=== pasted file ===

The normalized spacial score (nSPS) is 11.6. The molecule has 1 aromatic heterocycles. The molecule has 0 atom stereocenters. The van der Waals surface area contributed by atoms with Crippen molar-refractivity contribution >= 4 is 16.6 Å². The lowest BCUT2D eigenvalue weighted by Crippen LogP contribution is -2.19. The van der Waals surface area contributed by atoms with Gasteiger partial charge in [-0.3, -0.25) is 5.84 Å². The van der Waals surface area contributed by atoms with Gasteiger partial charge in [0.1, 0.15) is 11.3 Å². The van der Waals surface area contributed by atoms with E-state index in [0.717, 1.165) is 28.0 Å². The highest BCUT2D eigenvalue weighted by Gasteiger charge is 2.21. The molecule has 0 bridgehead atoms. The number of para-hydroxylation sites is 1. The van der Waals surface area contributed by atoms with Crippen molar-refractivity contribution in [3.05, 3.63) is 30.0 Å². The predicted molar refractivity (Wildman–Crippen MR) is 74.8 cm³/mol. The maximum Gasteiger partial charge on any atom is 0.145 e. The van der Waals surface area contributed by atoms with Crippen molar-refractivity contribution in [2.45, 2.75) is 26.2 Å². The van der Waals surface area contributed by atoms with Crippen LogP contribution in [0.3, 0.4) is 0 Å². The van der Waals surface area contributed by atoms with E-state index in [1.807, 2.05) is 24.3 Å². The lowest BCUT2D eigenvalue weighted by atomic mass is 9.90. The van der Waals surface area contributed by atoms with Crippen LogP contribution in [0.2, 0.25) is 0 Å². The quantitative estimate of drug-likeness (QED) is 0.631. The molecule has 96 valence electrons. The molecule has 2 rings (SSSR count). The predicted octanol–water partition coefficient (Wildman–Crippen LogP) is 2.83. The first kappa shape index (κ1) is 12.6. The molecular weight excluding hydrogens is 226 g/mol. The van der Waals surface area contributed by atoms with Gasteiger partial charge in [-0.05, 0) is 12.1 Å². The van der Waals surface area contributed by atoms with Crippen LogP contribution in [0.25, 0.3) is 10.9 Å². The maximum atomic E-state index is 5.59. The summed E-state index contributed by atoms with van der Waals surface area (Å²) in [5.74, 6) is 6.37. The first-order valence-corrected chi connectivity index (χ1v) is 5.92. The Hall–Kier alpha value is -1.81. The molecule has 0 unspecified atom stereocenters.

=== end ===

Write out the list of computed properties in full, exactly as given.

The normalized spacial score (nSPS) is 11.6. The molecule has 1 aromatic heterocycles. The molecule has 0 atom stereocenters. The van der Waals surface area contributed by atoms with Crippen molar-refractivity contribution >= 4 is 16.6 Å². The lowest BCUT2D eigenvalue weighted by Crippen LogP contribution is -2.19. The van der Waals surface area contributed by atoms with Gasteiger partial charge in [-0.3, -0.25) is 5.84 Å². The van der Waals surface area contributed by atoms with Gasteiger partial charge in [0.1, 0.15) is 11.3 Å². The van der Waals surface area contributed by atoms with E-state index in [0.717, 1.165) is 28.0 Å². The highest BCUT2D eigenvalue weighted by Gasteiger charge is 2.21. The molecule has 0 bridgehead atoms. The number of para-hydroxylation sites is 1. The van der Waals surface area contributed by atoms with Crippen molar-refractivity contribution in [3.05, 3.63) is 30.0 Å². The predicted molar refractivity (Wildman–Crippen MR) is 74.8 cm³/mol. The maximum Gasteiger partial charge on any atom is 0.145 e. The van der Waals surface area contributed by atoms with Crippen molar-refractivity contribution in [2.45, 2.75) is 26.2 Å². The van der Waals surface area contributed by atoms with Crippen LogP contribution in [0.3, 0.4) is 0 Å². The van der Waals surface area contributed by atoms with E-state index in [1.807, 2.05) is 24.3 Å². The lowest BCUT2D eigenvalue weighted by atomic mass is 9.90. The van der Waals surface area contributed by atoms with Crippen LogP contribution in [0.2, 0.25) is 0 Å². The quantitative estimate of drug-likeness (QED) is 0.631. The molecule has 96 valence electrons. The molecule has 2 rings (SSSR count). The predicted octanol–water partition coefficient (Wildman–Crippen LogP) is 2.83. The first kappa shape index (κ1) is 12.6. The molecular weight excluding hydrogens is 226 g/mol. The van der Waals surface area contributed by atoms with Gasteiger partial charge in [-0.05, 0) is 12.1 Å². The van der Waals surface area contributed by atoms with Crippen LogP contribution in [0.25, 0.3) is 10.9 Å². The maximum atomic E-state index is 5.59. The summed E-state index contributed by atoms with van der Waals surface area (Å²) in [5.74, 6) is 6.37. The first-order valence-corrected chi connectivity index (χ1v) is 5.92. The Hall–Kier alpha value is -1.81. The molecule has 0 unspecified atom stereocenters.